Like always, this parade of homes allowed me to see what features are popular in new construction, at least in that part of the country (I saw a lot of the features listed in Home Trends 2018 and Home Trends 2017). But I also saw some features in houses that gave me pause. Features that we should definitively think twice about before putting them in our new homes. That’s what I want to talk about this week.
Lots of builders build what they’ve always built in the past because it’s easier to do what you’ve done dozens or hundreds of times before and because many builders don’t go on Houzz or Pinterest to study design features that today’s homeowners want.
To each his own. You have the right to design your house any way you want. If you like it, I love it, but I want to give you a list of a few things that I saw that are questionable design elements—mainly because of lack of functionality and poor use of space, but a couple things made the list purely because of aesthetics. But again, it’s your money and your house and your taste should reign supreme, just realize some of these features may be hard to live with or they may discourage potential buyers in the future.
Here’s my list of things I saw in the Tulsa Parade of Homes that you might want to think twice about before including in your new home:
1. Bowl shaped vessel sinks
I recently got a suggestion for a podcast/post from Glen (Hey Glen!) and I thought was a great idea. His suggestion was for me to talk about how much storage we should build into our new homes. Unfortunately, after days of research and I couldn’t find very much specific information on the subject. What I read over and over again, though, was that you should include more storage than you think you need for your family’s current and future needs. That ample amount of storage will not only make living in your new house more pleasant, but it will also make your house more appealing when it’s time for you to sell it.
A couple of weeks ago we talked about the bidding process, mainly as it pertains to owner builders getting bids from subcontractors (Episode 119). This week I’ll give you a quick overview of the different types of contract agreements you might decide on if you’re going to hire a general contractor to build your house. We'll briefly discuss fixed price contracts and cost plus contracts. Choosing which type of builder's contract to use is almost as important as choosing which general contractor to hire.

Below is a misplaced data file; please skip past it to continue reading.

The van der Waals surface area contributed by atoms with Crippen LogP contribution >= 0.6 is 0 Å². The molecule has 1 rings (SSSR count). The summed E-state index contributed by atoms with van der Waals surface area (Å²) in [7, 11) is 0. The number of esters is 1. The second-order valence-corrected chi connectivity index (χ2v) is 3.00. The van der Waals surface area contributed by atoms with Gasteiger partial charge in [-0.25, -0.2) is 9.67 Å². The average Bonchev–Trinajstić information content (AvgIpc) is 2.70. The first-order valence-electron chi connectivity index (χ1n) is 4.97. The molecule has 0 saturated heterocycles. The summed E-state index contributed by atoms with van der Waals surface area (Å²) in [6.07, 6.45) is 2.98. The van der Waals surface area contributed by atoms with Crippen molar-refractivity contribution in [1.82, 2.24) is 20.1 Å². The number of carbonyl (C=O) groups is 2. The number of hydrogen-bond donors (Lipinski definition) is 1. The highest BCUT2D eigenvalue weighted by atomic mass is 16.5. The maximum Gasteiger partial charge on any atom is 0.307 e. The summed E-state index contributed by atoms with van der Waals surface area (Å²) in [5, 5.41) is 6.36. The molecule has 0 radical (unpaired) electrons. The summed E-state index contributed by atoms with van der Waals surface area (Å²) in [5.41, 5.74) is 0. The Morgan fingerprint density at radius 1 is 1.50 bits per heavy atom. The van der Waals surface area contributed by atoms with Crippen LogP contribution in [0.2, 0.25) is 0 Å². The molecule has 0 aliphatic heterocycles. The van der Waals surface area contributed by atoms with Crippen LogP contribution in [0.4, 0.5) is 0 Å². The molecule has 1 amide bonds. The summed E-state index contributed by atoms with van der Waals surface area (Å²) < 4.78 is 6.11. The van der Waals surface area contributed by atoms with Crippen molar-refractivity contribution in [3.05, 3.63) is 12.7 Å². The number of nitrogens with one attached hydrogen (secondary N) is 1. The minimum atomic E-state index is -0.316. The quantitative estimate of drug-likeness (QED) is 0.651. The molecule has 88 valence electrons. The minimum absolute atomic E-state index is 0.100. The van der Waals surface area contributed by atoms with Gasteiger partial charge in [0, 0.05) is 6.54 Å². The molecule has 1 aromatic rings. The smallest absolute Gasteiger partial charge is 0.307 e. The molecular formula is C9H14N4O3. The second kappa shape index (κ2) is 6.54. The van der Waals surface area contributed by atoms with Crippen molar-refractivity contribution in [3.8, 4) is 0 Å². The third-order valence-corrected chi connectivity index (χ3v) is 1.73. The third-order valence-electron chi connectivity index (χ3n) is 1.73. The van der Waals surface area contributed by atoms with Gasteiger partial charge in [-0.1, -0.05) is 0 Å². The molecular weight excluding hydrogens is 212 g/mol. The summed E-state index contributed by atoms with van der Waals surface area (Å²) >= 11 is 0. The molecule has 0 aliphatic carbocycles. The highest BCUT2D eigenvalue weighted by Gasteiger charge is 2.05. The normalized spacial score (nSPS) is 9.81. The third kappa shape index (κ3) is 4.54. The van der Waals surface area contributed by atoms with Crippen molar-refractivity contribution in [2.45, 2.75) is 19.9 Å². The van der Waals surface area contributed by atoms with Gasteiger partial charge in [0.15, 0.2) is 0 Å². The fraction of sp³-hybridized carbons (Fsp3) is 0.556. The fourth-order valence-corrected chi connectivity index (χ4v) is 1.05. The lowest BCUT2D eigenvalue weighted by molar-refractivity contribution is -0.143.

An outdoor kitchen is a space that used to be thought of as a luxury, but is now regarded more as a must-have amenity in many areas. Even if you only have a small space and a not so big budget, you can plan for a small outdoor kitchette. An outdoor kitchen will increase your home’s value, so it’s a great investment. This week, we’ll discuss some outdoor kitchen design features— some are practical and for almost any budget and some are more luxurious.
Let's get right into it.
After last week’s listener question episode called "My Bids Are Coming In Well Above Expected, What Should I Do?" I thought that a more in-depth lesson on the bidding process would be helpful. So that’s what we’re talking about this week-- bidding.
Once we have a detailed plan of our project, in the form of accurate construction/architectural drawings and written specifications, the bid process can begin. Our goal in going through a competitive bid process is not just to get the lowest price for the job, but to get the best quality work for the lowest price.
Before we dive into the mini lesson, let’s define a few pro terms. We may have talked about these in previous episodes, but I think we need a review before we move on.
Our pro terms this week are construction drawings, specifications and construction bids.
Recently a listener emailed me with a question that I thought would be good to share on the podcast and website. It has to do with the bidding process.
Getting bids is the process of getting cost proposals from subcontractors. To get an accurate bid, at a minimum, we need to give each subcontractor a set of house plans and specifications. The specifications describe the specific materials needed for the job and the methods for construction. We’ll talk in more detail about the bid process next week in a mini lesson. But right now, let's go over the question and the answer I gave.
Here's the listener's question: